6. No such provision has been incorporated into the Calcutta Municipal Act and if, therefore, we are to hold that the conduct of the opposite party in suffering the roof to remain is a continuation of the offence of making the roof, we have to do a certain amount of violence to the language of Clause (2), Section 488 It is plain as a matter of right reason that suffering the roof to remain is not a continuation of the offence committed, i.e., of making the roof. When one looks at the scheme-and the language of the table which follows Section 488 one notices that the daily fine is one of Rs. 5, and no doubt it does occur to one that while a person may after conviction continue to erect a roof of inflammable materials a daily fine of Rs. 5 does not seem to be a very adequate or convenient method of coping with that particular form of persistency in illegal conduct At the same time it is possible to have a case where a person continues to erect or make a roof with1 inflammable materials after conviction and it cannot, therefore, be said that the Court is obliged by the frame of the table to extend the proper and ordinary meaning of the words “continues to commit such offence” found in Clause (2), Section 488. I quite appreciate that it is a serious, matter for the Corporation to be told that they have not the power to obtain a conviction in a case of this sort under Clause (2), Section 488. Also I am the last person to be unduly influenced by any archaic notions as to a strict construction to be applied to a statute which deals with many very complicated matters. Speaking for myself, if I am satisfied that the-meaning of what the legislature has said i3 to make this kind of conduct a continuation of the offence under Rule 7 mere correctness of language would not deter me from giving effect to the intention of the legislature.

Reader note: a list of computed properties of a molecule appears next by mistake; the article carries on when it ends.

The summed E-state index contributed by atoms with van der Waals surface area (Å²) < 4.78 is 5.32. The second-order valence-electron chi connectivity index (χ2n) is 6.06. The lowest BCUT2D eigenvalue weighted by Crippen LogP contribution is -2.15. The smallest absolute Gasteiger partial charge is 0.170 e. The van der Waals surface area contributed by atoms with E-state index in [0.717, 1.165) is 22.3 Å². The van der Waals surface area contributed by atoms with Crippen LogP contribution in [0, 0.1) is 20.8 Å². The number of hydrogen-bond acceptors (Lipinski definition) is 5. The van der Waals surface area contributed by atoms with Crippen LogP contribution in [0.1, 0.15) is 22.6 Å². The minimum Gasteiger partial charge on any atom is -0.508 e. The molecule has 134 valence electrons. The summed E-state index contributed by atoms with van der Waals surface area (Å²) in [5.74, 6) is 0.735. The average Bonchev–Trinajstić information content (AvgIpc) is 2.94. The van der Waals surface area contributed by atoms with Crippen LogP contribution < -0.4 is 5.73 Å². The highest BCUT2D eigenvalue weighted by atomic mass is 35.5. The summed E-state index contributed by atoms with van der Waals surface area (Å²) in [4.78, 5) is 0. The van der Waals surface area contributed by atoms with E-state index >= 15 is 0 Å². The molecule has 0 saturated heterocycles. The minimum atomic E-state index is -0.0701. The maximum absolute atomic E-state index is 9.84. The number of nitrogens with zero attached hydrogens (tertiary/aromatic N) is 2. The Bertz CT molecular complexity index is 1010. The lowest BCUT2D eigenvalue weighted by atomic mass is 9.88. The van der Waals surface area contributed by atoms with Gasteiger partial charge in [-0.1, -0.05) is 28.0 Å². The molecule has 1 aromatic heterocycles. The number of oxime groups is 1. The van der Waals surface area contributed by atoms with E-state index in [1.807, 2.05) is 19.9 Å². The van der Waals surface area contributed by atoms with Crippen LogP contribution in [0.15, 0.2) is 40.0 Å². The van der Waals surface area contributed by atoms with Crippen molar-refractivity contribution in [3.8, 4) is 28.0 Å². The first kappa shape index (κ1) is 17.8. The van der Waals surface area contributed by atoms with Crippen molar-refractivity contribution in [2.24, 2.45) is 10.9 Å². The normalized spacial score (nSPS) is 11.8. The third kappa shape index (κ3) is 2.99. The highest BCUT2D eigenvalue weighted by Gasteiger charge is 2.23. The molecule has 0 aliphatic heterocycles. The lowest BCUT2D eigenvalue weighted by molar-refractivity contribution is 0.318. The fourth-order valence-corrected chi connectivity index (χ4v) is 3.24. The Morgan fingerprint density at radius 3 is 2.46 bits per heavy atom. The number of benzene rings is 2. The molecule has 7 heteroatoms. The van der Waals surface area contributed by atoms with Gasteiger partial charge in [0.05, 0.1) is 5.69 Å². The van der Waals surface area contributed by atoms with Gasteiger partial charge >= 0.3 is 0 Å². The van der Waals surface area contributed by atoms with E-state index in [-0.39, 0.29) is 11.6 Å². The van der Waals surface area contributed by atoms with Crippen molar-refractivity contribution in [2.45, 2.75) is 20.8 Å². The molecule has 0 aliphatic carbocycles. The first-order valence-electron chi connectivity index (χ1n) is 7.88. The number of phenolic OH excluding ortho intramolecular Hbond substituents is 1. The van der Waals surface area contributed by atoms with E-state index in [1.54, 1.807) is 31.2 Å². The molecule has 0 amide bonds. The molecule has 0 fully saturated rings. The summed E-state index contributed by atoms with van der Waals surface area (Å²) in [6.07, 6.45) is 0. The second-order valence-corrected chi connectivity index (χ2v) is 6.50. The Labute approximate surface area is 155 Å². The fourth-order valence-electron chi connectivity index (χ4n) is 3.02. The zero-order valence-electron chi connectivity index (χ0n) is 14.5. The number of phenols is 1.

7. In the present case, however, I am not of opinion that there is sufficient, in the language employed by the legislature to justify the Court in regarding this kind of conduct as a continuation of the offence within the meaning of Clause (2), Section 488. It seems to me that if the Corporation has not sufficient power, where any works are erected contrary to the Act, to order them to be removed and in default of compliance to remove them itself at the expense of the owner, the sooner it takes power to act in that way the sooner it will be equipped with what is necessary to protect the city from conflagration. Again, if it is thought useful to have the power of a daily fine in such a case the sooner the Corporation goes to the legislature for a clause on the lines of Section 158, Public Health Act, 1875 the better. It is not only difficult but it is in some respects objectionable that a matter of this sort should be dealt with by a Court of law straining the plain words continues to commit such offence” so as to supply the Corporation with a somewhat drastic power. In my judgment, the result of a consideration of the Calcutta Municipal Act is that I am satisfied that the view taken by the Magistrate is not only consistent with authority but is correct, and I think that this rule ought to be discharged.

C.C. Ghose, J.

8. I agree.